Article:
A Guide to Maine Real Estate, History, Geography & Demographics
Although it is not known for certain, Maine is probably named after the French province of Maine. Another possibility for the name "Maine" is that the people living on islands along the coast of Maine used to speak of going to the mainland as "going over to the Main."
The state experiences a continental climate, much more so in the southern part of the state, with fahrenheit temperatures dipping into the 20s and 10s in the winter and 70s and 80s in the summer.
From the first colony in 1607 to statehood in 1820, Maine has enjoyed a rich and proud tradition - one that continues to embody its current culture.
Today, almost a quarter of the state's fulltime residents live in the Greater Portland area, which has a population of nearly 250,000. Portland is Maine's cultural, social and economic capital.
The city seal depicts a phoenix rising out of ashes, which goes with its motto, Resurgam, the Latin term "I will rise again", in reference to Portland's recoveries from four devastating fires.
When consider Maine as a potential place to live and purchase real estate, it is important to have access to as much information, in advance, as possible. Our continued objective is provide prosective clients with the resources and tools to make informed decisions. Below is an overview of Maine facts and features that we hope you find helpful:
Some people think that Leif Ericson and the Vikings landed in Maine 500
years before Columbus landed in the West Indies, in the 11th century. It
was also long believed that John Cabot had explored it in 1498 but that
has recently been disputed. [Learn More]
Although Alaska is the northernmost state in the United States, Maine is the northernmost state in the contiguous 48 states. Maine is the most sparsely populated state east of the Mississippi River. Its largest lake is Moosehead Lake, and its highest mountain is Mt. Katahdin. [Learn More]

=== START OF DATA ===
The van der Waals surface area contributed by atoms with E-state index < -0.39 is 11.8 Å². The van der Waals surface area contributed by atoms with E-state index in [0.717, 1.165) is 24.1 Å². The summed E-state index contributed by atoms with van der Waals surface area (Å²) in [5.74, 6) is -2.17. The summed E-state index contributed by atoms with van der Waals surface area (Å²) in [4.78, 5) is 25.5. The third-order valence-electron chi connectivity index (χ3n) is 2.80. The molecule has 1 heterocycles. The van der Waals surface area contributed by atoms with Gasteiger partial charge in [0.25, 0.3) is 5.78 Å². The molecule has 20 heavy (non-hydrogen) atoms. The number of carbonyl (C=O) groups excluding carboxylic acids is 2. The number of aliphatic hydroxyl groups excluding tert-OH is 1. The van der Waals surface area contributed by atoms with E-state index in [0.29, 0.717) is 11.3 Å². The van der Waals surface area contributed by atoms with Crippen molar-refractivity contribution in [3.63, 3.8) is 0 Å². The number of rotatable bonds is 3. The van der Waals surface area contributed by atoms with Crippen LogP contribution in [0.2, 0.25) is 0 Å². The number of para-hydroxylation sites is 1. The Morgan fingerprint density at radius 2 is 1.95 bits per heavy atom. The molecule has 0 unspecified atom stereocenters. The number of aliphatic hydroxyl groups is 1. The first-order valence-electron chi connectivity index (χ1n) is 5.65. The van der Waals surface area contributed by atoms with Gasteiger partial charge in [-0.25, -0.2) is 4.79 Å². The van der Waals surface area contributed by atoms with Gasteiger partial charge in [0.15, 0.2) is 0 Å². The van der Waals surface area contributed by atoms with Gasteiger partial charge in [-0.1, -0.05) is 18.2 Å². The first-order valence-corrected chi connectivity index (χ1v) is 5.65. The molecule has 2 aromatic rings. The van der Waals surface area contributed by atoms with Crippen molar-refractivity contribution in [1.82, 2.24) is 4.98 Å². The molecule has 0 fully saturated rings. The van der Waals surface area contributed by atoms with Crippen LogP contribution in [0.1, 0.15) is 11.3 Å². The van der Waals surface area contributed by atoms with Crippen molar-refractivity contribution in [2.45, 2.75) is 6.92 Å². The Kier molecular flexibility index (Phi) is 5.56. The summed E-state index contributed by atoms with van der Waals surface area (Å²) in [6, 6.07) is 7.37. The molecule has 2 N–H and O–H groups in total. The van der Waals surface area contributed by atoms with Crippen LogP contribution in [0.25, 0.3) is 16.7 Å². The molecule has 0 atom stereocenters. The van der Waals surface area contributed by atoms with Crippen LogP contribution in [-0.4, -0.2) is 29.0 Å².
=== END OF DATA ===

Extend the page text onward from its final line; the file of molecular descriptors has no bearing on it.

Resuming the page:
The Maine Department of Education, along with local school boards, is working toward an education system that engages and challenges every student, is customized to each student's individual needs, and harnesses the power of technology to enhance and individualize learning. [Learn More]
Manufacturing is still the largest sector in the state's economy. Maine is a leading producer of paper and wood products. The total gross state product for 2003 was $41 billion and its per capita personal income for 2003 was 29th in the nation. [Learn More]
Maine has three climatic regions: the northern interior zone, the southern interior zone, and the coastal zone. The coastal zone is more moderate in temperature year-round than the other two and encompass the majority of the population. [Learn More]
Down East is a New England geographical term that is applied in at least a couple of different ways. In the narrowest sense, Down East refers to the coast of Maine from Penobscot Bay to the Canadian border.
Contrary to what some non-Mainers may believe, "Down East" can be best described as any point on the coast between Ellsworth and the Canadian border. At times, it is jokingly referred to as any point east on the coast from the speaker.
However, the history of the term can be traced to a nautical reference. In early days, when ships sailed from Boston to ports in Maine (which were to the east of Boston), the wind was at their backs, so they were sailing downwind, hence the term - "Down East."
And it follows that when they returned to Boston they were sailing upwind - many Mainers still speak of going "up to Boston," despite the fact that the city lies approximately 50 miles to the south of Maine's southern border."
With a total area of 33,215 square miles the state covers nearly as many square miles as the other five New England states combined.